We’ve said for many years that the stock market, like most things in life, runs in cycles. There are times (such as 2009) when stocks get cheap and our indicators tell us it’s time to be more aggressive. Other times, we believe it is time to be more conservative and concentrate on preservation of capital. While we’re far from panic mode when it comes to the stock market, I present the following two charts from Ned Davis Research that indicate we may be closer to the latter.
Household Equity Percentage vs. Subsequent Rolling 10-Year S&P 500 Index Total Return
Rolling 10-Year S&P 500 Total Returns And U.S. Household Stock Allocation
The first shows a remarkable correlation between stock allocations among U.S. households and rolling 10-year returns in the stock market. When investors are pretty fully invested in stocks, the returns looking out 10 years are generally low. Likewise, when investors are generally fearful of stocks and, therefore, not heavily invested, 10-year returns improve dramatically. You can see this from the circled total return results from the table below in the second chart.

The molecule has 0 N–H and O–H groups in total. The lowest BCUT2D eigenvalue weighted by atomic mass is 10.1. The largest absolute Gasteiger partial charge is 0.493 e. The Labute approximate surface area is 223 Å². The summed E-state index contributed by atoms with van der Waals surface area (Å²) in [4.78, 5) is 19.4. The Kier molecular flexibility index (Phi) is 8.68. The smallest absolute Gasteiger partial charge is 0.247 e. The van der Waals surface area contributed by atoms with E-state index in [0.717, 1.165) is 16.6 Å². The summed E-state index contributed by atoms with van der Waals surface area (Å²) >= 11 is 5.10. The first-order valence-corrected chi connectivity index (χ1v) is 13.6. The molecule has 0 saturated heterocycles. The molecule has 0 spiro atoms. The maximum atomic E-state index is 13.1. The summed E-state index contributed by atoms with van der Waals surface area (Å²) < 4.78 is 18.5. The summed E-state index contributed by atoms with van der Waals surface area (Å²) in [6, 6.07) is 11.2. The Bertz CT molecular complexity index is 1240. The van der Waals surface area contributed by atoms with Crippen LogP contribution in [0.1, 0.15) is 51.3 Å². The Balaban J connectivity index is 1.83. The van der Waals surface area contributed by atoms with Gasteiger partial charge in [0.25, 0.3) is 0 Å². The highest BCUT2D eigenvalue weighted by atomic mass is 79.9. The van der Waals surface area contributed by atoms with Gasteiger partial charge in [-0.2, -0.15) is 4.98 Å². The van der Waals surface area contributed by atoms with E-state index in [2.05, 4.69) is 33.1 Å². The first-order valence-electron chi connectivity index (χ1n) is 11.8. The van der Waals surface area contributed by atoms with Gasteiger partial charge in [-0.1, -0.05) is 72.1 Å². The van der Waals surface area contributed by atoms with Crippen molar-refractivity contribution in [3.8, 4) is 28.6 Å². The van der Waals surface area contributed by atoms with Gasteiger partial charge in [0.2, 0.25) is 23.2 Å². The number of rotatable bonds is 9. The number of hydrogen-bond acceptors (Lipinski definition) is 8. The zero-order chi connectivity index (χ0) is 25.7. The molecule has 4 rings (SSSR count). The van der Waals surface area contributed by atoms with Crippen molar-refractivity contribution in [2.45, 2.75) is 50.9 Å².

Additional data from the Federal Reserve also indicates that not only households, but also foreign investors and institutions are currently overweight in stocks. This has, however, been offset by heavy corporate buying, leaving us with a mild uptrend for the last two years. This supports our belief that this bull market is in a mature phase. – Stacey Wall
Stacey Wall serves as Chief Executive Officer at Pinnacle Trust. You can reach Stacey by emailing him at firstname.lastname@example.org or by calling the office at 601-957-0323.